Agricultural credit behind target

By Ahmad Fraz Khan


THE latest agriculture loan figures released by the State Bank of Pakistan only confirm the worst fears of farmers – the banks do not take agriculture loans serious enough to meet their targets.

The last year was an exception when the banks exceeded their target by Rs12 billion and the State Bank of Pakistan increased indicative credit target to Rs250 billion for this year – Rs38 billion (18 per cent) higher than the actual disbursement of Rs212 billion.

According to the 10-month figures, commercial banks have disbursed only Rs174.77 billion or 69 per cent of Rs250 billion target. If the target has to be met, more than Rs75 billion needs to be disbursed in the remaining two months (May-June) at a rate of Rs37 billion each month against their monthly average of Rs17.47 billion achieved so far.

Disbursements by five major banks – Allied Bank, Habib Bank, MCB, National Bank of Pakistan and United Bank – stood at Rs86.552 billion, compared to Rs74.328 billion during the same period of last year, up by 16.45 per cent.

Fourteen private (small) banks jointly advanced Rs32.1 billion, compared to Rs33.48 billion disbursed in July-April, 2008 – a drop of 4.26 per cent.

The Zarai Taraqiati Bank (ZTBL) – the largest specialised bank – advanced Rs52.505 billion against Rs45.8 billion and the Punjab Provincial Co-operative Bank Rs3.610 billion, compared to Rs3.983 billion last year Fortunately, agriculture is the only sector, which has maintained some vibrancy in otherwise recession-hit economy. Load shedding has taken better of industrial sector, and service sector has been subdued. On the contrary, the country has just harvested a record wheat crop, which not only reflects current vibrancy of the sector but also its potential to perform miracles.

It is unfortunate that the only performing sector is being denied its most essential requirement. The formal sector provides only 30 per cent of its total requirements. Failure to achieve even that 30 per cent could be termed as un-pardonable.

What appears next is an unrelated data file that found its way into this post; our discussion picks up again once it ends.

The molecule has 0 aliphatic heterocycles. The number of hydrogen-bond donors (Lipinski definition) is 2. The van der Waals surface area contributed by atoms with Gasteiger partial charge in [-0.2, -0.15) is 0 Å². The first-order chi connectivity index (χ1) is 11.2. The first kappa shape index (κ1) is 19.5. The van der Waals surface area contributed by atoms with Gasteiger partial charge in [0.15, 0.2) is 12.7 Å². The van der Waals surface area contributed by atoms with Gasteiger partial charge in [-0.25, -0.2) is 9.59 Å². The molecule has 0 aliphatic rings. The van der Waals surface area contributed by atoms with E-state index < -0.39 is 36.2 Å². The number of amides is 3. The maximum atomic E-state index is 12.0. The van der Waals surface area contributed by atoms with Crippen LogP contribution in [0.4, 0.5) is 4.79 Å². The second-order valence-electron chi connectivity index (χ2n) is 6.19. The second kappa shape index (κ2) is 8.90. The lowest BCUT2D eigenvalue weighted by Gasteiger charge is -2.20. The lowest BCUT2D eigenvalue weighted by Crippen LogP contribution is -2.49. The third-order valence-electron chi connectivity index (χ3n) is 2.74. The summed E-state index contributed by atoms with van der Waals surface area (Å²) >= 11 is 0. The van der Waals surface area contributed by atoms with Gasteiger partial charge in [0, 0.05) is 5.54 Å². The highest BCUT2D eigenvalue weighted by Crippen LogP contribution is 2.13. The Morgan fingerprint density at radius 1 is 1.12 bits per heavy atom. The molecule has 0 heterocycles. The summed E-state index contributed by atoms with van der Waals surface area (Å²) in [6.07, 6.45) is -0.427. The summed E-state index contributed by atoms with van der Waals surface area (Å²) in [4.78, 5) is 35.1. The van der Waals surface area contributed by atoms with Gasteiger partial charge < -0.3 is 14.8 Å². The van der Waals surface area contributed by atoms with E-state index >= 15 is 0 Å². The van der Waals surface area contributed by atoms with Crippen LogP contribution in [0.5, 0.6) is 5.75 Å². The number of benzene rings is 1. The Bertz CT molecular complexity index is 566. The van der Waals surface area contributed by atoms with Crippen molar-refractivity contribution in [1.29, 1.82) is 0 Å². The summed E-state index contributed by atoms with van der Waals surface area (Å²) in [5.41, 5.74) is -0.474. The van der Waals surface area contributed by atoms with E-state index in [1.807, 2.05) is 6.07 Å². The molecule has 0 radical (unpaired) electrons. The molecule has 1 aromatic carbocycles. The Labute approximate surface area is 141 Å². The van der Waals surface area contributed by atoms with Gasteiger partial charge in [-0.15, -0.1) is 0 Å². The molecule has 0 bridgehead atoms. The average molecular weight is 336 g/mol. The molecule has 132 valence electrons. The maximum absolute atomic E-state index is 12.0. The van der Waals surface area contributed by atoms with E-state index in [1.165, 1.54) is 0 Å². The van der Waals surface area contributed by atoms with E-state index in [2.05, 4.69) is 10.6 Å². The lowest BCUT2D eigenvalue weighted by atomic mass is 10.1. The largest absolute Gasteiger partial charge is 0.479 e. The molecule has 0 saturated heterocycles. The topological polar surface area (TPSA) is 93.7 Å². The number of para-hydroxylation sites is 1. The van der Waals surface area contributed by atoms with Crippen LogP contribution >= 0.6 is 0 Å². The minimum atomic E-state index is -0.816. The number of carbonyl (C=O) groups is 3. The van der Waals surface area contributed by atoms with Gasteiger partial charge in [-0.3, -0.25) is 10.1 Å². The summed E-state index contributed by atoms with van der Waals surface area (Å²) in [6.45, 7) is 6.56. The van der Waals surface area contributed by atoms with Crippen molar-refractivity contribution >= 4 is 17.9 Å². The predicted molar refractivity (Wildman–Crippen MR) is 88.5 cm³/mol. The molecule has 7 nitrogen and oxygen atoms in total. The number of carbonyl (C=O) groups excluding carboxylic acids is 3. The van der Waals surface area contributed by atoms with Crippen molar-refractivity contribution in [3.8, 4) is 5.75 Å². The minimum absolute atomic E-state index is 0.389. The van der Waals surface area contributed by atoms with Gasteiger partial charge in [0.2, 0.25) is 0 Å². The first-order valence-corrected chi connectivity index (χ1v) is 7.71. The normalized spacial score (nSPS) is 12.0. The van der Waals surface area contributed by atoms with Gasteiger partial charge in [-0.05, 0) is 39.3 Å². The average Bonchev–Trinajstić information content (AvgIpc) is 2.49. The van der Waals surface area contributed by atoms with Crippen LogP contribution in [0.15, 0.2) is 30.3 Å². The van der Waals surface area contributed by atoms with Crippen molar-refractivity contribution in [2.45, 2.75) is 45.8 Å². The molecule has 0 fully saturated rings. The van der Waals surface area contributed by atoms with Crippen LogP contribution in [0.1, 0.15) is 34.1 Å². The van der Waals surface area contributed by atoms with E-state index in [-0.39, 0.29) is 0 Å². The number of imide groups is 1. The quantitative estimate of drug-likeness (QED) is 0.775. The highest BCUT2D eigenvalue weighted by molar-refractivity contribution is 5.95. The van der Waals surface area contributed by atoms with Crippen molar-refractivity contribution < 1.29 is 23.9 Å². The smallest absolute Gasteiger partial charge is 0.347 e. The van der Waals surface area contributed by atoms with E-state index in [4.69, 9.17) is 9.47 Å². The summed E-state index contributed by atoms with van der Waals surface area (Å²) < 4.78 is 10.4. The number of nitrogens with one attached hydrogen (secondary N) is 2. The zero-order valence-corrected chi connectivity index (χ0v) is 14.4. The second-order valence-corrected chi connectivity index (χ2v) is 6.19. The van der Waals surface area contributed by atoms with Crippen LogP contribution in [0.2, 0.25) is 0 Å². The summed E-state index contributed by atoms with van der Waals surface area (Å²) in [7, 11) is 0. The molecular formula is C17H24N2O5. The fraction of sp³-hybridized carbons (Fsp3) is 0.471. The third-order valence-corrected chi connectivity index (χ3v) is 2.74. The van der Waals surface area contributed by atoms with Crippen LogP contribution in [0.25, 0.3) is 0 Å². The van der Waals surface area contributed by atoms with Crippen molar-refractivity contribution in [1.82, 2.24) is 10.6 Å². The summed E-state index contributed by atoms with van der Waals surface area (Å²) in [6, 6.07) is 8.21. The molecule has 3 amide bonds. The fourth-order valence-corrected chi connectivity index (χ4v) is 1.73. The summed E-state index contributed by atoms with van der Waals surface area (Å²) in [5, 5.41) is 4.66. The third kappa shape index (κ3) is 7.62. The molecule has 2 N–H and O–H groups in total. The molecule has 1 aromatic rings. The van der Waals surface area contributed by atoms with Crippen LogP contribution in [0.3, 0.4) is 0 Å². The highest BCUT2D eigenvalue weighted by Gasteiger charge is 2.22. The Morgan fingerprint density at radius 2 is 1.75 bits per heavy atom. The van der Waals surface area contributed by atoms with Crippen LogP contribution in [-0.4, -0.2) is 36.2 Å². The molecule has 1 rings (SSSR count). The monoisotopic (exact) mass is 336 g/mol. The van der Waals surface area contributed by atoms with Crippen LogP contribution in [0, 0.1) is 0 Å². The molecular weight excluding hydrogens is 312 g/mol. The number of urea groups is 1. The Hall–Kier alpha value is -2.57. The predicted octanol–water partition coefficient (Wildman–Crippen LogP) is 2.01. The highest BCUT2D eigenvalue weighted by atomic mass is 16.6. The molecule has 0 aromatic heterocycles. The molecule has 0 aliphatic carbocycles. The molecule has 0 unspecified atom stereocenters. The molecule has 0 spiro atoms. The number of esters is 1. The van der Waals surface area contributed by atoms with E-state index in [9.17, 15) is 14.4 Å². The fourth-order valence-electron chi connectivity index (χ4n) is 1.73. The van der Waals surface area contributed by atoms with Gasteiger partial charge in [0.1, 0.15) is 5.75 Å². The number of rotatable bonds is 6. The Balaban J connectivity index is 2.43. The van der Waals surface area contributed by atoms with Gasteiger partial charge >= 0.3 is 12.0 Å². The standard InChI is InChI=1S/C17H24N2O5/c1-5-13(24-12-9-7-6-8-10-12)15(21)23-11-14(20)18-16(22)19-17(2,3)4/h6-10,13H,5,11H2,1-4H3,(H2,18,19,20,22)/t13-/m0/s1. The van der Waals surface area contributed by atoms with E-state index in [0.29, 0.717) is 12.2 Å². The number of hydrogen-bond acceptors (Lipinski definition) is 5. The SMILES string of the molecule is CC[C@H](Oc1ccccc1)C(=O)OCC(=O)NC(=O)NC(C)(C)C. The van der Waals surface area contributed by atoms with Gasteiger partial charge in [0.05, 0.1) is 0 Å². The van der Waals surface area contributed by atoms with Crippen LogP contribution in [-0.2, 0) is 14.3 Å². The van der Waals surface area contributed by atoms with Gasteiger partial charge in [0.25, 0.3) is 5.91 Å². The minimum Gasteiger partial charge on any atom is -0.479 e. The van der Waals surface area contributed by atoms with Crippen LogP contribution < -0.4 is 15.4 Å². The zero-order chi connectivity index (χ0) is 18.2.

The sector needs around Rs250 billion – equivalent to the official target – for fertiliser alone. It needs another Rs250 billion for diesel, even at the depressed demand of two billion litres.

It also needs Rs30 for tractors, which could increase if production rises. It spends Rs50 billion on seeds, Rs40 billion on electricity, even with all load shedding going on, Rs28 billion on pesticides and Rs50 billion on other implements.

The mere contribution of banking sector could be gauged from the fact that out of all these expenditures on seven major heads, the banks would only be covering on fertiliser if they achieve their credit target. But even that does not seem to be a possibility, this year again.

The target would not be achievable given the expenditures pattern of the farmers. During May and June, there would be sowing and nursery raising activity for cotton and rice and sugarcane would be going under routine development.

The only activity is part purchase of fertiliser, which might not require huge amounts to provide banks a chance to hit their target even if they wish to. The next big activity would be spraying pesticides on cotton during the monsoon (September). Thus, the target would be missed by all means.

The government is denying credit to the agriculture sector when it has just agreed to share Rs31 billion out of total dues of Rs84 billion that the Karachi Electricity Supply Company (KESC) – a totally private concern – owes to Pakistan Electric Power Company (Pepco).

On the one hand, the government has money to throw around lavishly on privatised concerns like the KESC and on the other, it does not have money to “even lend to the agriculture sector.” This is a dangerous dichotomy, to say the least.

Loans to agriculture sector are, by and large, commercial loans, coming on the market rate as they go to other sectors, and high mark up rates if industrial loans are benchmarks.

The federal government has recently helped Pakistan Electric Power Company (Pepco) to raise Rs81 billion from banks through term deposit certificate for clearing its circular debts.

The banks were literally forced to come up with required money. It is not to belittle importance of the power sector or argue that it was not important to help Pepco raise money. But, it is to underline importance of the agriculture sector and need for official help to meet its fiscal requirements.

Pakistan’s economy, in its present form, revolves around agriculture. Even its manufacturing sector is currently totally dependent on agriculture – tractor manufacturing is the only sector which escaped global and local recession, in otherwise total stagnant automobile sector.

The tractor industry also runs some 300 downstream SMEs. It only goes to show how important the sector has become in current economic scenario.

If the government cannot make the banks partly finance the most important sector of the economy, there must be something severely lacking in its priorities and strategies of governance.


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